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Adaptive Technology Strategies and Technical Efficiency: Evidence from the Sri Lankan Agricultural Machinery Industry


  • Sonali Deraniyagala

    (Department of Economics, SOAS, University of London, UK)


Recent research has highlighted the importance of technology strategies in influencing the economic performance of firms in developing countries. Attention has focused on two types of strategies; the first which involves adopting technologies developed elsewhere without undertaking any modifications and the second which involves investing in such technologies but adapting them to suit firm-specific needs and circumstances. Whilst it has been indicated that the second type of adaptive strategy is likely to lead to higher productivity gains than the first, this hypothesis has not been tested econometrically. Using survey data, this paper undertakes an econometric analysis of the effects of these alternative technology strategies on firm-level technical efficiency in the agricultural machinery industry in Sri Lanka. Controlling for other possible determinants, it finds that adaptive strategies have a significant positive effect on efficiency in this industry.

Suggested Citation

  • Sonali Deraniyagala, 2000. "Adaptive Technology Strategies and Technical Efficiency: Evidence from the Sri Lankan Agricultural Machinery Industry," Working Papers 104, Department of Economics, SOAS, University of London, UK.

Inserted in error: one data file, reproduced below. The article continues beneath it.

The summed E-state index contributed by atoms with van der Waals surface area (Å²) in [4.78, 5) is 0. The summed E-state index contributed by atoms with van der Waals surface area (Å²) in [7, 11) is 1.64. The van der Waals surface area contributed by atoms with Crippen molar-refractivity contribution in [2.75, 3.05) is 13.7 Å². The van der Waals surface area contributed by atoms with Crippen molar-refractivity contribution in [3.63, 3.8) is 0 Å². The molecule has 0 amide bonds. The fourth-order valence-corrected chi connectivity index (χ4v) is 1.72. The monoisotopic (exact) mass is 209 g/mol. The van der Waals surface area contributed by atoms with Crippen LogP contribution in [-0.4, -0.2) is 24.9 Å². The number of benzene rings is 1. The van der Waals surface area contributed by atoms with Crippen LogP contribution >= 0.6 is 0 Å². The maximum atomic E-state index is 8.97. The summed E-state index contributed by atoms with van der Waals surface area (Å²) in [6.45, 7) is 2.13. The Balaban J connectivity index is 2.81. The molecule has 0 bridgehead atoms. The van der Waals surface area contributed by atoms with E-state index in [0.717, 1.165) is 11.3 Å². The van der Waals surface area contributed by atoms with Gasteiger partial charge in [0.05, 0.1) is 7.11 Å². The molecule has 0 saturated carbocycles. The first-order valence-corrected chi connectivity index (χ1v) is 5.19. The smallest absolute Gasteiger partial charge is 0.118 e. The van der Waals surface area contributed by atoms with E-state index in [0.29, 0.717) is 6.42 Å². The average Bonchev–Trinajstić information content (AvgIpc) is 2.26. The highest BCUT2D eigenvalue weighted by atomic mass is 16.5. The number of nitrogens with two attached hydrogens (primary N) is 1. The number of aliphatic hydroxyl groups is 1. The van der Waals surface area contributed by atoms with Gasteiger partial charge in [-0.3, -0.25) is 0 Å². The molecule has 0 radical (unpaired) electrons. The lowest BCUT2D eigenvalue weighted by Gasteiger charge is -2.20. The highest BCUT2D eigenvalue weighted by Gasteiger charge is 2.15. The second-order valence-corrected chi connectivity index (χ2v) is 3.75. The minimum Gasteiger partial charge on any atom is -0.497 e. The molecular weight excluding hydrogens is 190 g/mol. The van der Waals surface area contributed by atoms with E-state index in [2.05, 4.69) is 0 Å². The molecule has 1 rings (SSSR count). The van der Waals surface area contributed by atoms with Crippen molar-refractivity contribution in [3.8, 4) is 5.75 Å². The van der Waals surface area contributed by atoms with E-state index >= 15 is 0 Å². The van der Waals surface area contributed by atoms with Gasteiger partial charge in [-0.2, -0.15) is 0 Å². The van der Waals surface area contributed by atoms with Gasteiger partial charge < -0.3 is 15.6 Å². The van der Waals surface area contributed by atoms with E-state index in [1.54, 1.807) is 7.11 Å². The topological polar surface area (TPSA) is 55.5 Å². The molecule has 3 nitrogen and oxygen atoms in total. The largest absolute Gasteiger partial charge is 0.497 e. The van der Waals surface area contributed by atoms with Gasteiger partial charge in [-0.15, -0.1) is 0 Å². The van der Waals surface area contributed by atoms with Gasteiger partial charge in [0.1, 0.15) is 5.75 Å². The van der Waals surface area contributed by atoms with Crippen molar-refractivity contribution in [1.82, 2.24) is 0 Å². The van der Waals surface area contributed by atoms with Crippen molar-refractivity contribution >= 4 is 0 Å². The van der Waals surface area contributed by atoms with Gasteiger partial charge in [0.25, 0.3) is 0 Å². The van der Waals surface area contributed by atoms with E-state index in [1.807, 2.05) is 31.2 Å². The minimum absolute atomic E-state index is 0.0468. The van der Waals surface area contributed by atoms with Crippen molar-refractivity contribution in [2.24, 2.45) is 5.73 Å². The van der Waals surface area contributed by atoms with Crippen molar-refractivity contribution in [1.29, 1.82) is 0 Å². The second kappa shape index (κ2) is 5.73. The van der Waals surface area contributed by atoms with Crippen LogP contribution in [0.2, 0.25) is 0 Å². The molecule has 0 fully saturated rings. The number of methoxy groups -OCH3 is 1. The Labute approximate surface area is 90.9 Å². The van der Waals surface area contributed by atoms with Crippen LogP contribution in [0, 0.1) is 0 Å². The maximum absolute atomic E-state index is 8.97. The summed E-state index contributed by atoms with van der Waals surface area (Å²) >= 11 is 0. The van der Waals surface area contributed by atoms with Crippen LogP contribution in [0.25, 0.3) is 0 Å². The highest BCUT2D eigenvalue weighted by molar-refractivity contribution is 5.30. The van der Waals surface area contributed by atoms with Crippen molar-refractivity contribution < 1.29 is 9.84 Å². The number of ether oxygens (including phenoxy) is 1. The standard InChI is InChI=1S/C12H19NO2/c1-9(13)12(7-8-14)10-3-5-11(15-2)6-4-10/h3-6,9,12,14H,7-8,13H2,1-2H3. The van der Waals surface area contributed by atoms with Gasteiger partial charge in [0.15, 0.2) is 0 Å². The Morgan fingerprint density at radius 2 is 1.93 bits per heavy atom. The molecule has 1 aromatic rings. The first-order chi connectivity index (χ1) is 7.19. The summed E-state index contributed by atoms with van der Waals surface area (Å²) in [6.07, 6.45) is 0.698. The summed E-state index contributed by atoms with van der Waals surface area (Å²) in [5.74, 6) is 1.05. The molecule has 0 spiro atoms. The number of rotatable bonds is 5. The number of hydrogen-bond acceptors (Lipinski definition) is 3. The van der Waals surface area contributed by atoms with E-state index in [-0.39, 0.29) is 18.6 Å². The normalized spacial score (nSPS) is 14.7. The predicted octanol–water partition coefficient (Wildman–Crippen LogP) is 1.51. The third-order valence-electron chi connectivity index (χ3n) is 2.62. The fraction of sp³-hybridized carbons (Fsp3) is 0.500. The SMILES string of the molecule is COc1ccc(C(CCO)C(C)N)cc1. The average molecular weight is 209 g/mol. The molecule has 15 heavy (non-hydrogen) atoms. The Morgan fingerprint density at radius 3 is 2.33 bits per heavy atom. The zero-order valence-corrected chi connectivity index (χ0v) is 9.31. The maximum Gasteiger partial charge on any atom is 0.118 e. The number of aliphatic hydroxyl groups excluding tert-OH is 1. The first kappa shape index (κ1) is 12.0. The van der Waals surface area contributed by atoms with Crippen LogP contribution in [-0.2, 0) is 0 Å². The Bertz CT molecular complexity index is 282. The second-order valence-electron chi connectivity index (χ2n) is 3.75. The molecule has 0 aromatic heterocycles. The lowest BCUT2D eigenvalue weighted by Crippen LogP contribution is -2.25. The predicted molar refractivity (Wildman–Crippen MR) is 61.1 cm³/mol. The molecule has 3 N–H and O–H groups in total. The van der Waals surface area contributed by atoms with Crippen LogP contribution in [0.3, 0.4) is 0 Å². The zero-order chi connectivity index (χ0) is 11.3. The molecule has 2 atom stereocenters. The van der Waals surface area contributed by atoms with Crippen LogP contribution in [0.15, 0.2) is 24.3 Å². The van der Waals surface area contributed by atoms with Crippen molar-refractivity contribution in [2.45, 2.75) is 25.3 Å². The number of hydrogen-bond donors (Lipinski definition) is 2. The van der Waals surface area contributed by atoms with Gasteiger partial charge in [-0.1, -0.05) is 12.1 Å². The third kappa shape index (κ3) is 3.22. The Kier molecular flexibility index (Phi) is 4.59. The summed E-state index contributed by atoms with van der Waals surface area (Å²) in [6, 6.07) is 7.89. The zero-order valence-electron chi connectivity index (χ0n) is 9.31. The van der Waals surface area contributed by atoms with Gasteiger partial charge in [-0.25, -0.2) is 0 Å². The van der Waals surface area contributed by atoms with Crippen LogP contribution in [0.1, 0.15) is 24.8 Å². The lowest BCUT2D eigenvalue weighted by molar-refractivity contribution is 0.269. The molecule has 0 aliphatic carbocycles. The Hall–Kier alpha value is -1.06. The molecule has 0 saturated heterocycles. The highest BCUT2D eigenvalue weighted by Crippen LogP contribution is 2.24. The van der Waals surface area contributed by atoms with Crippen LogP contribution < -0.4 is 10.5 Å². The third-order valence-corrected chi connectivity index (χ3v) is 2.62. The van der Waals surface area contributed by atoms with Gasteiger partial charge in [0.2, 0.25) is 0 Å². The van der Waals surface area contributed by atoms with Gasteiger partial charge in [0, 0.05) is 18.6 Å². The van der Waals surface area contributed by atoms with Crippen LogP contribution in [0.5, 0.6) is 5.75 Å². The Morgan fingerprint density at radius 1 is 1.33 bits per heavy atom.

• Handle: RePEc:soa:wpaper:104

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    References listed on IDEAS

    1. Malerba, Franco, 1992. "Learning by Firms and Incremental Technical Change," Economic Journal, Royal Economic Society, vol. 102(413), pages 845-859, July.
    2. Lall, Sanjaya & Teubal, Morris, 1998. ""Market-stimulating" technology policies in developing countries: A framework with examples from East Asia," World Development, Elsevier, vol. 26(8), pages 1369-1385, August.
    3. Aw, Bee Yan & Batra, Geeta, 1998. "Technological Capability and Firm Efficiency in Taiwan (China)," World Bank Economic Review, World Bank Group, vol. 12(1), pages 59-79, January.
    4. Aigner, Dennis & Lovell, C. A. Knox & Schmidt, Peter, 1977. "Formulation and estimation of stochastic frontier production function models," Journal of Econometrics, Elsevier, vol. 6(1), pages 21-37, July.
    5. Nelson, Richard R, 1981. "Research on Productivity Growth and Productivity Differences: Dead Ends and New Departures," Journal of Economic Literature, American Economic Association, vol. 19(3), pages 1029-1064, September.
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    Cited by:

    1. Christine Ngoc Ngo & Miao Chi, 2017. "Differentials in market constraints and value addition among micro, small, and medium enterprises in Viet Nam," WIDER Working Paper Series 082, World Institute for Development Economic Research (UNU-WIDER).

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    Industry; Technology; Efficiency;


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